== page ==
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  • Steph Noll

Get Moving 2020 Referred to November Ballot in Metro Region: New Investments in Regional Trails

Updated: Jul 22, 2020

Last week Metro Council sent voters a regional transportation investment measure known as Get Moving 2020, that would be the largest-ever investment in greater Portland’s transportation system. The measure includes a new MAX line to Tualatin, a connected regional rapid bus network, a transit youth pass program, repair and replacement of bridges, complete sidewalks and pedestrian crossings on major roads, and upgrades for thousands of traffic signals and streetlights in Clackamas, Multnomah and Washington counties. . . and the following investments in regional trails!

  • Council Creek Trail connecting Hillsboro and Forest Grove

  • Planning for NE Alderwood to NE Killingsworth Path

  • I-84 Path connections at Fremont St. and at 181st Ave

  • Trolley Trail Bridge over Clackamas River.

As well as a $9 million annual investment in Regional Walking and Biking Connections defined as:

  • Pedestrian and bicycle bridges over major roads, waterways and other barriers

  • Paved trails

  • Bikeways protected from vehicle traffic.

blue sky mottled with clouds over a gravel path next to a slough with two youth on bikes in the distance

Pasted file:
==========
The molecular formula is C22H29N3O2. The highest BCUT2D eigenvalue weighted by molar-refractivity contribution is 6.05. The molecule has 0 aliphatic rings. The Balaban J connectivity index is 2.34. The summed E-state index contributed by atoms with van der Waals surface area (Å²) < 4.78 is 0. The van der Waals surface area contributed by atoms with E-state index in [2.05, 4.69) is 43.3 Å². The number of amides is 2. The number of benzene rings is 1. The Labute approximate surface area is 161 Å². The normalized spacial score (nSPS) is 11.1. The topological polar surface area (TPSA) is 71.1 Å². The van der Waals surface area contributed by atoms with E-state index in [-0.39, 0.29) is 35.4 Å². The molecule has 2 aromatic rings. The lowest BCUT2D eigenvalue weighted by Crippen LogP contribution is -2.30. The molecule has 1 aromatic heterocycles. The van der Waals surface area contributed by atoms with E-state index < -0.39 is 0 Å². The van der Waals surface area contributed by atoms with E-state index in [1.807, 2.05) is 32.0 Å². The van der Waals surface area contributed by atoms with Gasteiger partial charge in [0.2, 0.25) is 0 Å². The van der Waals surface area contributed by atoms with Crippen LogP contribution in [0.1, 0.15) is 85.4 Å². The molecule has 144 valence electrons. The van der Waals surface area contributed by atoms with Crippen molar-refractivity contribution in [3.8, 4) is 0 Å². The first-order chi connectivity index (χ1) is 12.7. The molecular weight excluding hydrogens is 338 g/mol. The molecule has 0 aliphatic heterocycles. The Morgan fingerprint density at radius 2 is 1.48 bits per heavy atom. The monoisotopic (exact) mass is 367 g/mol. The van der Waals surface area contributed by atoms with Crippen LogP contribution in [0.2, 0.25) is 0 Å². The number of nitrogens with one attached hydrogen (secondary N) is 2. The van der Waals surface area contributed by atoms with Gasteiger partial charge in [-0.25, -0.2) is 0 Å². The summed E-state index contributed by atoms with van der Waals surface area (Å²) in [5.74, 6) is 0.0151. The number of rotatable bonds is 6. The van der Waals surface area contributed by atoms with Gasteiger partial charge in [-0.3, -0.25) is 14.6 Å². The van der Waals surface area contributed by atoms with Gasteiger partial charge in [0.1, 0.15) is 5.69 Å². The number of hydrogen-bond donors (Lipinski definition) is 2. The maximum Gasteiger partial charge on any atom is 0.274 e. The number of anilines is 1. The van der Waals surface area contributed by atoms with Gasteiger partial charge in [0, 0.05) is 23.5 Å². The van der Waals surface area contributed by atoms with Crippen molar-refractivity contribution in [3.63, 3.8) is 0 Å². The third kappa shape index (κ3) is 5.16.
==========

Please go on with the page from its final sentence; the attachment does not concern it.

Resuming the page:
In addition to the roughly $5 billion proposed for project and programs investments in the Get Moving 2020 plan, the plan is expected to draw an additional $2.8 billion in federal, state and local funds. A recent analysis says this investment could create at least 37,500 jobs.

If approved by voters this November, the measure will be funded through a tax paid by businesses on up to 0.75% of their total wages paid in the Metro region beginning in 2022. Businesses with 25 or fewer employees, as well as state and local governments, would be exempt from the tax.

The Oregon Trails Coalition gives our deep thanks to all of the trails advocates who made your voices heard during the process in support of trails investments. We didn't get everything we asked for, but not one of the investments outlined above were in the original draft project lists we saw for the measure. Oregon Trails Coalition members submitted letters, provided public testimony, and met individually with Metro Councilors, and we made a difference!

We also thank our fellow members of the Getting There Together Coalition for all of their work toward a just measure that meets the region's climate and racial equity goals.

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